I’ve been at the ACFW Conference, talking to people about pitching their story – their baby – into the business world of publishing.
They’re prepared. They’ve trained. They’ve memorized their strengths. They’ve limbered up. And, as they wait in the on-deck circle before being called into competition, they’re also sweating. They’re nervous. They’re on edge. The last weeks, months – years even – of preparation comes down to this moment.
Which sounds a lot like the Olympics.
Sure, you could say there are differences – you feel as if you are the best prepared for your pitch, and you may not get the result you feel you deserve. When you deliver it you find the person you are pitching to represent you loves your work but the publishing houses want something else.
This is a little like swimming a World Record in the 100m butterfly, only to find the race officials are only giving gold medals to the javelin throwers. Or you run the perfect 5000m race, but because of TV ratings, only Usain Bolt will get a medal, because everyone knows him.
But as pitchers at a conference, there are so many things we can draw from the Olympics.
That piece of ‘luck’ (or a God-thing at ACFW)
There are the those times in the Olympics when everything lines up – the right gust of wind when you’re approaching the long jump pit; the fact you were in the faster heat so you’re in a better lane for the final.
In Australia, one of our oft-quoted Olympians is a Winter Olympian. Bear in mind, to Australians the Winter Olympics is a time to watch other people play sport – we aren’t a winter country. But one year, Steven Bradbury won gold in the speed skating when he was coming fourth (in a four-man race) and everyone in front of him fell over. It was so extraordinary that whenever anyone gets a lucky win, it’s now called ‘Doing a Bradbury’. But he’s an Olympic Gold medallist.
We need that God-thing (instead of a piece of ‘luck’) while pitching. Timing our pitch just when someone is looking for just your story or finding out your genre is “like, so hot right now and publishers are looking for more.”
It also works in reverse. I saw athletes in Rio, who had trained for years, arrive at the starting line and tear a muscle three steps into their race, or drop the baton, or found they were swimming against the current in the Brazilian pool. (What was up with that?)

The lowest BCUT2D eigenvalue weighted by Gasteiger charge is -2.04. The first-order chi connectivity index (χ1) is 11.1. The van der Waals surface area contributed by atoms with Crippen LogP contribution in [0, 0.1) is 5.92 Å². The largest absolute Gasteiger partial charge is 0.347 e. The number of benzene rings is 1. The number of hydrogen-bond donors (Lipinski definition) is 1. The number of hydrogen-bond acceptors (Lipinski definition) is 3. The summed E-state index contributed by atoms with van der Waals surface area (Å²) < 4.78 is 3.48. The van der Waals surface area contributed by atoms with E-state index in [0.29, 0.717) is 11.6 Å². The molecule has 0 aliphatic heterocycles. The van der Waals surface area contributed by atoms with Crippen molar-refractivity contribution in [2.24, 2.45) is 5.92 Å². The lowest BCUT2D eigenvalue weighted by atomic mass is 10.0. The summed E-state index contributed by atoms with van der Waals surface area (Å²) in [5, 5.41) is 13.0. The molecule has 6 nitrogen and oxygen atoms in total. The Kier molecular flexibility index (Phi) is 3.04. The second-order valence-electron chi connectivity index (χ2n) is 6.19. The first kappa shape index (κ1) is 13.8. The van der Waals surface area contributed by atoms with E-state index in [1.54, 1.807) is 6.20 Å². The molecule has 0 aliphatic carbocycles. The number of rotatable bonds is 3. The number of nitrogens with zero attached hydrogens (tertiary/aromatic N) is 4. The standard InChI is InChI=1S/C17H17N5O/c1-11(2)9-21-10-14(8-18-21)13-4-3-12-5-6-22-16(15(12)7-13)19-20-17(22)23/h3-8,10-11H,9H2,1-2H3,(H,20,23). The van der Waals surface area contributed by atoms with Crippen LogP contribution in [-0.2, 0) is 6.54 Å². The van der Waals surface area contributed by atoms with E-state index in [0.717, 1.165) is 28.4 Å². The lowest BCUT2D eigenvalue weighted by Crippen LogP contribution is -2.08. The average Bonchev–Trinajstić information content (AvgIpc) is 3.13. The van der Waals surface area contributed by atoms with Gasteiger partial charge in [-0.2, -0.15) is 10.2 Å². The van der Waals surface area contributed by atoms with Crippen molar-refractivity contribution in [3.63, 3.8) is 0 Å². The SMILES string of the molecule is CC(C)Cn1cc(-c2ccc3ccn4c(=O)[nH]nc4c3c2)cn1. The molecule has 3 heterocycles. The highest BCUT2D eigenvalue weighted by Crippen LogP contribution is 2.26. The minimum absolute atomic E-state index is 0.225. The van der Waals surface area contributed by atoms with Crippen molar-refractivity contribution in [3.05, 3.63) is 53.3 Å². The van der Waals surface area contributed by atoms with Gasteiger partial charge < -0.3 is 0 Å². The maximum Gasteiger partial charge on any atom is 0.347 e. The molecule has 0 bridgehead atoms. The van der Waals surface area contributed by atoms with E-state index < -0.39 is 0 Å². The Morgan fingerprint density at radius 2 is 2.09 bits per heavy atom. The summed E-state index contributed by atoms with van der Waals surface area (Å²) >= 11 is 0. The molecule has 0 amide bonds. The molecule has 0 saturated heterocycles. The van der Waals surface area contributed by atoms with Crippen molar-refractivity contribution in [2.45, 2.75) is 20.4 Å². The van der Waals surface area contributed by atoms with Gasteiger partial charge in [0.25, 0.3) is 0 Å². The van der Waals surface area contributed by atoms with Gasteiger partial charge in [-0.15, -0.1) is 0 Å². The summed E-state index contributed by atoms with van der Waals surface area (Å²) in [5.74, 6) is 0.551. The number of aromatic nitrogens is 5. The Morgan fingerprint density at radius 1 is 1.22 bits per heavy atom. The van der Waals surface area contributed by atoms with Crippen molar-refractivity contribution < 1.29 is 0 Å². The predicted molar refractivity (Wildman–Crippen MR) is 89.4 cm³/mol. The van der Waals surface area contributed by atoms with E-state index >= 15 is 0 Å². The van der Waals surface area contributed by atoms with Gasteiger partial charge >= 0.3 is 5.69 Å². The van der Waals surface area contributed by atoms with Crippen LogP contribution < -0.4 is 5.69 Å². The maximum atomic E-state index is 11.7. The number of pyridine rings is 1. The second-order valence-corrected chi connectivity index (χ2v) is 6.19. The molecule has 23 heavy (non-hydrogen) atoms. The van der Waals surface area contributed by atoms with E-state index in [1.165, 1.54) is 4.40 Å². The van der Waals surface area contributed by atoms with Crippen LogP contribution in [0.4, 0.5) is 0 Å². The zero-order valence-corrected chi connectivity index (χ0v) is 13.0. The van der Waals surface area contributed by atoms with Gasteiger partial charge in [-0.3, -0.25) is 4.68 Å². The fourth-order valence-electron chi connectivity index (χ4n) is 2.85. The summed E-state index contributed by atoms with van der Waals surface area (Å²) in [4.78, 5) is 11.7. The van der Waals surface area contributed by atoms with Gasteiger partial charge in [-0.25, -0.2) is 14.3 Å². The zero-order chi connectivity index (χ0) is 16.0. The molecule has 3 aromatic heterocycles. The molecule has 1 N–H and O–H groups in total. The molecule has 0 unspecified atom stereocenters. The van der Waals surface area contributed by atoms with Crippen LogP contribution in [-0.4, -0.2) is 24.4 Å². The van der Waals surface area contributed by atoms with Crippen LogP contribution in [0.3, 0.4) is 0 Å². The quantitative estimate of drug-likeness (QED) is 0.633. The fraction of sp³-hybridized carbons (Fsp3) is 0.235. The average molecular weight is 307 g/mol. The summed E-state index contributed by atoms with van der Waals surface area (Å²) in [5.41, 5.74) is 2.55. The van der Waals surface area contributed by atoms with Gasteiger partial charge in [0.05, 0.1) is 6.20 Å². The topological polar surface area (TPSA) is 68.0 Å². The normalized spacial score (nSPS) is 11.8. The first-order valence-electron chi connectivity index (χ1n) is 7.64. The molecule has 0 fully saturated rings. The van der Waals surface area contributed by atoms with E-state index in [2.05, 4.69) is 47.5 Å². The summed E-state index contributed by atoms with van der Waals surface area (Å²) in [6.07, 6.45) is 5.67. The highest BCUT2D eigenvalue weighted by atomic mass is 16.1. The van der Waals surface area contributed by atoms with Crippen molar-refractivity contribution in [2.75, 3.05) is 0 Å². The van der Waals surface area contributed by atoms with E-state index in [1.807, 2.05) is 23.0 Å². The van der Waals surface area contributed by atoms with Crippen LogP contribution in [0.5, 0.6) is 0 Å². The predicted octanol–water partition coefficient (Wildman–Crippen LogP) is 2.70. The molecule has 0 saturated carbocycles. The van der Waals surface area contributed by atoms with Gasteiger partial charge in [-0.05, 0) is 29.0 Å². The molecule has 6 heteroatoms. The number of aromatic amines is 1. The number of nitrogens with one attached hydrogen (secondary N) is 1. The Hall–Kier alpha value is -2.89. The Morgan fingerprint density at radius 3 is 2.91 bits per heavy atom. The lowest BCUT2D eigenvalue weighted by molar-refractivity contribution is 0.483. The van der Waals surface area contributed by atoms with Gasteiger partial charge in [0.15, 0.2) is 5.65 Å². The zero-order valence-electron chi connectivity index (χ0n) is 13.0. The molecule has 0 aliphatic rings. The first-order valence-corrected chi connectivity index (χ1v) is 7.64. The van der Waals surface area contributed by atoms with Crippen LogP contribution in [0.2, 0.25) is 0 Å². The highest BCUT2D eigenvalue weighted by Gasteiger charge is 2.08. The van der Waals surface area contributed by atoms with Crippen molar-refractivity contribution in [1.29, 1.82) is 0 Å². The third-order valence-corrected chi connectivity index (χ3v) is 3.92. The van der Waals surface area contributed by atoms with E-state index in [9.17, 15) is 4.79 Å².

But how those athletes respond to their conditions – all things that were out of their control – can inspire us as authors and wannabe authors.
Those who don’t win, keep going
I saw something extraordinary in Rio. One of our Australian athletes was “supposed” to win everything. But she didn’t. She came sixth in the final and the whole country was disappointed in her. Not for her. In her.
So she stood in front of the world’s cameras and said: “Tokyo (the next Olympics) is only four years away.”
That’s what I hope to learn in the aftermath of coming to a conference like ACFW. And my prayer for others is that they will understand that they’ve done their best, but it may not pay off … yet.
Athletes keep going. They know there is a hard slog in front of them – after all, the memories of the past four years are still fresh – but they keep going.
Enjoying the training before the next event
One of the things that has always impressed me about athletes is that they don’t just turn up at their event and compete. They train. Hard. And they enjoy it.
Teri McKeever, the head swimming coach at UC Berkeley, once said that in her experience, medallists are usually swimmers who enjoy the process of getting to the race, not just those who race well.
So, after ACFW, I will head back to training. I’ve got no idea if my appointments will result in the gold medal of standing in front of a retail bookshelf with my book nestled in there, but I will head back to training. And I will enjoy the process of reacquainting myself with my characters, apologise for being away for a while, and get back into the process of working out how I can introduce them to the world.
My prayer for you is that you’ll enjoy the training too.